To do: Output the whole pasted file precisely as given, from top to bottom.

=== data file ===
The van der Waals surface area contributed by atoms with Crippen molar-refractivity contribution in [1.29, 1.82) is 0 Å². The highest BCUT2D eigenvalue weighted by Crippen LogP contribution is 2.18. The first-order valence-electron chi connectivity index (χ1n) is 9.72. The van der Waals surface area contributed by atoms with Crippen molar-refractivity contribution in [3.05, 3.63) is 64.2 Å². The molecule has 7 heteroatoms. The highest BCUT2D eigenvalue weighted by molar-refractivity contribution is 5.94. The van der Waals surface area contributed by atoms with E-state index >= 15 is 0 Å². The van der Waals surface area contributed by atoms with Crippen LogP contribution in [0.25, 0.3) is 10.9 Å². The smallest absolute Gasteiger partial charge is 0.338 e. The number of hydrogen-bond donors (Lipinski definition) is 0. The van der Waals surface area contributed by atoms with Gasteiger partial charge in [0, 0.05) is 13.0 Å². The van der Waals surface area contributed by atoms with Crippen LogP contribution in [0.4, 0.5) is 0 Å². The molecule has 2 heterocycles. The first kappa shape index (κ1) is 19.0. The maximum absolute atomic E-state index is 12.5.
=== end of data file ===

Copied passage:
The van der Waals surface area contributed by atoms with Crippen molar-refractivity contribution in [1.29, 1.82) is 0 Å². The highest BCUT2D eigenvalue weighted by Crippen LogP contribution is 2.18. The first-order valence-electron chi connectivity index (χ1n) is 9.72. The van der Waals surface area contributed by atoms with Crippen molar-refractivity contribution in [3.05, 3.63) is 64.2 Å². The molecule has 7 heteroatoms. The highest BCUT2D eigenvalue weighted by molar-refractivity contribution is 5.94. The van der Waals surface area contributed by atoms with E-state index >= 15 is 0 Å². The van der Waals surface area contributed by atoms with Crippen LogP contribution in [0.25, 0.3) is 10.9 Å². The smallest absolute Gasteiger partial charge is 0.338 e. The number of hydrogen-bond donors (Lipinski definition) is 0. The van der Waals surface area contributed by atoms with Gasteiger partial charge in [0, 0.05) is 13.0 Å². The van der Waals surface area contributed by atoms with Crippen LogP contribution in [0.4, 0.5) is 0 Å². The molecule has 2 heterocycles. The first kappa shape index (κ1) is 19.0. The maximum absolute atomic E-state index is 12.5.